“I wish she would,” sighed Lucy; “but I don’t believe she will. They
said she was in love with a young artist last summer, and that her
uncle drove him away–the same young man they laid the murder on, you
know.”

“Do you believe he did it, Lucy?”

“Not I,” said Lucy, with a scornful sniff. “I’d sooner believe _they_
did it between themselves! I’ve seen the young man when he used to come
visiting the master at Sea View. A handsome young man he was, and that
soft-spoken he would not hurt a fly, I know. But he was poor and made
his living by drawing pictures, and since Miss Bonnibel is poor, too,
now, I’d rather she’d marry that rich old man, for, poor dear, what
good could _she_ do as a poor man’s wife!”

“Has she forgotten the young feller, do you think?” inquired Janet,
thinking of her own “young feller” below stairs with a thrill of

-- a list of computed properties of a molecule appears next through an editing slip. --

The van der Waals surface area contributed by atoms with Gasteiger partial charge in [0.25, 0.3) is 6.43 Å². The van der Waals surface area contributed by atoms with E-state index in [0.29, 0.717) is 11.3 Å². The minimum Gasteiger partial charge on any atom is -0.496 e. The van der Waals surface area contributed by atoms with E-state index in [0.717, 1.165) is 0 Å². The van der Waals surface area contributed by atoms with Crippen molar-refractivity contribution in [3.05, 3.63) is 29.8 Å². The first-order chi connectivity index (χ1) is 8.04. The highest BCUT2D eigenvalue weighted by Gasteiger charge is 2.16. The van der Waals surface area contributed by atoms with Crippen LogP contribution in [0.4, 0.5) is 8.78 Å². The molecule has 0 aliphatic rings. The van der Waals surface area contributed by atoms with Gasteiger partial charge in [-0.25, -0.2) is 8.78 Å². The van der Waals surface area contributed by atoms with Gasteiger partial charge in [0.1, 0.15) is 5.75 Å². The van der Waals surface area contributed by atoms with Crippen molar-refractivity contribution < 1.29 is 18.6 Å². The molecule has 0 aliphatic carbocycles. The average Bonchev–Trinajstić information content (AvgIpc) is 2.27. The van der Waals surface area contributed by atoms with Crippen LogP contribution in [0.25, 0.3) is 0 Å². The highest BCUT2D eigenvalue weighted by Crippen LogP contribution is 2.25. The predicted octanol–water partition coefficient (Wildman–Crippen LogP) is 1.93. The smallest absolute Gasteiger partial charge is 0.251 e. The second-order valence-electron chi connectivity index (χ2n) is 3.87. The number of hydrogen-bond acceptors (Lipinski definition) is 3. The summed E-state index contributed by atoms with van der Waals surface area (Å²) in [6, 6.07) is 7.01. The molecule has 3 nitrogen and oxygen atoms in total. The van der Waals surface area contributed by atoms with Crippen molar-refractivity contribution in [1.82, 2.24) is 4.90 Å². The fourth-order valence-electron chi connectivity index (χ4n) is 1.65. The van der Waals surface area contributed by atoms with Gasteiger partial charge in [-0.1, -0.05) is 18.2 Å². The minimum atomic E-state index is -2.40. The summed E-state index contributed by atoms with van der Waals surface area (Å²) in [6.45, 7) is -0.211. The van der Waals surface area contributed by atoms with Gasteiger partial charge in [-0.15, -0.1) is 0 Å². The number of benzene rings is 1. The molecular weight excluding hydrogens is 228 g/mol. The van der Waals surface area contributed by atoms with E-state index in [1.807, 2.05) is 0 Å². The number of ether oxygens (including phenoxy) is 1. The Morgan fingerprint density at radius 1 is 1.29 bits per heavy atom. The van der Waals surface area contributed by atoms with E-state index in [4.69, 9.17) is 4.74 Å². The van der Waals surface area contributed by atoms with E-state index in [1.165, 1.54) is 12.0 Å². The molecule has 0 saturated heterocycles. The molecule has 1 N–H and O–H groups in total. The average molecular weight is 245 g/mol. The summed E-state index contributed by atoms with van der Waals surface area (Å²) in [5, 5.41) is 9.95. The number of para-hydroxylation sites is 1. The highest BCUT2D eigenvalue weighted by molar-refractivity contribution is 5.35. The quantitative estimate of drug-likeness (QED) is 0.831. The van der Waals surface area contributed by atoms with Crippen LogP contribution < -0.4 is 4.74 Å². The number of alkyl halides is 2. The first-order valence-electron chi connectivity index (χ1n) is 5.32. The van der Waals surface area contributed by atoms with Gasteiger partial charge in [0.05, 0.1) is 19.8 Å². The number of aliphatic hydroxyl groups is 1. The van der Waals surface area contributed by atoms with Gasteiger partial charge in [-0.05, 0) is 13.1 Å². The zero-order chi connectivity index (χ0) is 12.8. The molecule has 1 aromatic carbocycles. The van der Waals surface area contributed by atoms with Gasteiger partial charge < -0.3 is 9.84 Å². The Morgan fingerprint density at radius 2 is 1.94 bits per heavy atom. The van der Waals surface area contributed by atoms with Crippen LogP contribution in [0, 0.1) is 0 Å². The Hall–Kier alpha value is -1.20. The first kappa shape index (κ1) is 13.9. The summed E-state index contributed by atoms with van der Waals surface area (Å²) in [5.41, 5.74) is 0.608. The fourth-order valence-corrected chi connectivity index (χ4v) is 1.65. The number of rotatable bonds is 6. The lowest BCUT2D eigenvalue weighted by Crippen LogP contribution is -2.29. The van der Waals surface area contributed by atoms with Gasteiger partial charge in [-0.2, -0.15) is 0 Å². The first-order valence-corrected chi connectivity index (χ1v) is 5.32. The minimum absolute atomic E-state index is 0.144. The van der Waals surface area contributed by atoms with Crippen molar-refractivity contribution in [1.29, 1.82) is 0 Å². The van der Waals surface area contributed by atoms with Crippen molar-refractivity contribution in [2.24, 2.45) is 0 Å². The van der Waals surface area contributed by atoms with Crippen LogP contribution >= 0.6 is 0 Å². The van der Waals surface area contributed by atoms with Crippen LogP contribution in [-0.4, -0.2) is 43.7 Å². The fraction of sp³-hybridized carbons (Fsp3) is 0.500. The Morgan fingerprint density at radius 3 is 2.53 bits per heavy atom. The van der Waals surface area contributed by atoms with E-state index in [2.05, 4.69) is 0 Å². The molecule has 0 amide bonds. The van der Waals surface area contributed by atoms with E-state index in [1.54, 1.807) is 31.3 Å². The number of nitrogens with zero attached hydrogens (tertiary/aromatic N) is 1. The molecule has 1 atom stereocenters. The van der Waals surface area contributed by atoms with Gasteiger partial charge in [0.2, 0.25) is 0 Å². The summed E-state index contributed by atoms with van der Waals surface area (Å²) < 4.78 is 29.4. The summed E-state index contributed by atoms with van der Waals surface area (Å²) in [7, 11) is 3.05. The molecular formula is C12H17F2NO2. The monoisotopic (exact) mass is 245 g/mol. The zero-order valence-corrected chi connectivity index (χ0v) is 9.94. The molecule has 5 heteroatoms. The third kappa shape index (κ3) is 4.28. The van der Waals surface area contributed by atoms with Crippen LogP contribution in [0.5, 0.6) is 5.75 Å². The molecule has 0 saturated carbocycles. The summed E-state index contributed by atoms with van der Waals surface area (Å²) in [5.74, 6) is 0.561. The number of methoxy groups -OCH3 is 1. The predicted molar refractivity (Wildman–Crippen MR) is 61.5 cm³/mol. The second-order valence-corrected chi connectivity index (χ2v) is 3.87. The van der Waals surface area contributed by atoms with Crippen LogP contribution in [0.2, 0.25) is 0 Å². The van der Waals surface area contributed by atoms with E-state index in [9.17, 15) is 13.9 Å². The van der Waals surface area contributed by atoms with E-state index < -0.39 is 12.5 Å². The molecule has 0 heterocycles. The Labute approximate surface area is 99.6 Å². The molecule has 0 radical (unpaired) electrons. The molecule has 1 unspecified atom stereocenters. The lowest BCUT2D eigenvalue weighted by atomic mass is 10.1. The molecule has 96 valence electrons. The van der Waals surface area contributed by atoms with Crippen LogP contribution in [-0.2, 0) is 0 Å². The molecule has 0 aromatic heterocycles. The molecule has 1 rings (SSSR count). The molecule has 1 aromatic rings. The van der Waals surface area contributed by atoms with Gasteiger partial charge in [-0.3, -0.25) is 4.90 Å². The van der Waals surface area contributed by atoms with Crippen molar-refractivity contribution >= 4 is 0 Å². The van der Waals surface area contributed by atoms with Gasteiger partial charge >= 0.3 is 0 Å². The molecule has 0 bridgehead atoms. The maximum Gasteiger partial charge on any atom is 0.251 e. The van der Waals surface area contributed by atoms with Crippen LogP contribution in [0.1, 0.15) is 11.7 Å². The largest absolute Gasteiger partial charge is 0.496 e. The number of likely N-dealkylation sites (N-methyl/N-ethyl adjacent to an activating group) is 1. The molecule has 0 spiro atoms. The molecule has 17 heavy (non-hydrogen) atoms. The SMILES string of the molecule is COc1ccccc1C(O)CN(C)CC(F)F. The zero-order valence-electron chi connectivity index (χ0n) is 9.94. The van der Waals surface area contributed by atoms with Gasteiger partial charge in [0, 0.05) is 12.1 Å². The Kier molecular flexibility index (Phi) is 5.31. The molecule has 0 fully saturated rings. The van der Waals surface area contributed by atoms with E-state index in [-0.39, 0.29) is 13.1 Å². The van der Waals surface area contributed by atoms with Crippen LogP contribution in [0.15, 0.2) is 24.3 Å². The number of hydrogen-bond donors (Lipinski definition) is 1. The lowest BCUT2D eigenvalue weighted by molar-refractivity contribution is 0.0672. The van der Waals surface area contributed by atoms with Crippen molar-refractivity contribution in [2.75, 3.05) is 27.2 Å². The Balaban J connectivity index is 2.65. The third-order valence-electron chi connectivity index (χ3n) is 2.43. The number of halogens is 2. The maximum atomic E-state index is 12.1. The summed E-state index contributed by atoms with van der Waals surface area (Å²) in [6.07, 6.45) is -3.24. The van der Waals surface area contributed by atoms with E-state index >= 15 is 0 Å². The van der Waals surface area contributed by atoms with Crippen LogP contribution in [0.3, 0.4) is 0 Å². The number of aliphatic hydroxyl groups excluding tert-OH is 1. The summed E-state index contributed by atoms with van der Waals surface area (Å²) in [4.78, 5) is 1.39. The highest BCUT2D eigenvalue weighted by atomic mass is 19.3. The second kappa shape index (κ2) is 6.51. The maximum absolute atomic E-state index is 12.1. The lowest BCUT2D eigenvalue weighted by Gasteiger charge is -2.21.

romantic sympathy for Miss Vere’s love affair.

“Oh, dear, _no_, and never _will_,” said Lucy, confidently. “She never
names him; but I know she’s been grieved and unhappy over and above
what natural grief for Mr. Arnold could amount to. But I doubt it’s
all over between them. He’s been in hiding, of course, somewhere, ever
since they accused him of the murder, and I doubt if Miss Bonnibel ever
sets her sweet blue eyes on his handsome face again.”

“If he’s not guilty why don’t he come out and prove his innocence?”
exclaimed the romantic Janet. “What a fine scene there would be–Miss
Bonnibel all in smiles and tears of joy, and t’other ones scowling and
angry at them two lovers.”



Processed with Snapseed.

“Ah! I can’t tell you _why_ he doesn’t do so,” answered Lucy, sighing;
“but there must be some good reason for’t. No one could get me to
believe that Mr. Dane did that wicked and cruel murder! My young
mistress, so innocent as she is herself, could never have loved a man
that was mean enough to do that deed!”

The loud peal of Miss Herbert’s dressing-room bell resounding through
the house broke up the conference between the maids, and Janet went